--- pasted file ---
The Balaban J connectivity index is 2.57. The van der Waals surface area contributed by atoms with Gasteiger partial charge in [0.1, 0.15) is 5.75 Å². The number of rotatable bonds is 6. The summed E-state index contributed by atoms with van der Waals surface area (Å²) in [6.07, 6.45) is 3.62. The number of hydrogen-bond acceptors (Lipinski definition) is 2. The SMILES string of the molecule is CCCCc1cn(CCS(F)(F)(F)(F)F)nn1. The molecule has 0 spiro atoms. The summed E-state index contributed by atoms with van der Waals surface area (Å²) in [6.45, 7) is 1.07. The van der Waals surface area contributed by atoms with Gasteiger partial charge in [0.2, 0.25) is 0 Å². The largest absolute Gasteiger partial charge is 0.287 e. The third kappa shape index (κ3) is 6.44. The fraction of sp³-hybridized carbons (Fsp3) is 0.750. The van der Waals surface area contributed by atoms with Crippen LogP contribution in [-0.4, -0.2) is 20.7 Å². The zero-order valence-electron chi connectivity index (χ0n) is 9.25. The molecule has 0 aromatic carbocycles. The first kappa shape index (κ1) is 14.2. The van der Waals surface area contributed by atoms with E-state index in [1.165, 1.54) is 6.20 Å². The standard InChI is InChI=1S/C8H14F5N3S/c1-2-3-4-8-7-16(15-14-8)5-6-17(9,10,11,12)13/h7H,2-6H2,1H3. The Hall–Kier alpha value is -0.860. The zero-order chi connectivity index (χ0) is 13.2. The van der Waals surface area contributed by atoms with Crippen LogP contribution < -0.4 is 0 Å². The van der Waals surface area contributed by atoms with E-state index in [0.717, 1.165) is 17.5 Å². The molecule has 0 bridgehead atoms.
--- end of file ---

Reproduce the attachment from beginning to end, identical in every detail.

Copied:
The Balaban J connectivity index is 2.57. The van der Waals surface area contributed by atoms with Gasteiger partial charge in [0.1, 0.15) is 5.75 Å². The number of rotatable bonds is 6. The summed E-state index contributed by atoms with van der Waals surface area (Å²) in [6.07, 6.45) is 3.62. The number of hydrogen-bond acceptors (Lipinski definition) is 2. The SMILES string of the molecule is CCCCc1cn(CCS(F)(F)(F)(F)F)nn1. The molecule has 0 spiro atoms. The summed E-state index contributed by atoms with van der Waals surface area (Å²) in [6.45, 7) is 1.07. The van der Waals surface area contributed by atoms with Gasteiger partial charge in [0.2, 0.25) is 0 Å². The largest absolute Gasteiger partial charge is 0.287 e. The third kappa shape index (κ3) is 6.44. The fraction of sp³-hybridized carbons (Fsp3) is 0.750. The van der Waals surface area contributed by atoms with Crippen LogP contribution in [-0.4, -0.2) is 20.7 Å². The zero-order valence-electron chi connectivity index (χ0n) is 9.25. The molecule has 0 aromatic carbocycles. The first kappa shape index (κ1) is 14.2. The van der Waals surface area contributed by atoms with E-state index in [1.165, 1.54) is 6.20 Å². The standard InChI is InChI=1S/C8H14F5N3S/c1-2-3-4-8-7-16(15-14-8)5-6-17(9,10,11,12)13/h7H,2-6H2,1H3. The Hall–Kier alpha value is -0.860. The zero-order chi connectivity index (χ0) is 13.2. The van der Waals surface area contributed by atoms with Crippen LogP contribution < -0.4 is 0 Å². The van der Waals surface area contributed by atoms with E-state index in [0.717, 1.165) is 17.5 Å². The molecule has 0 bridgehead atoms.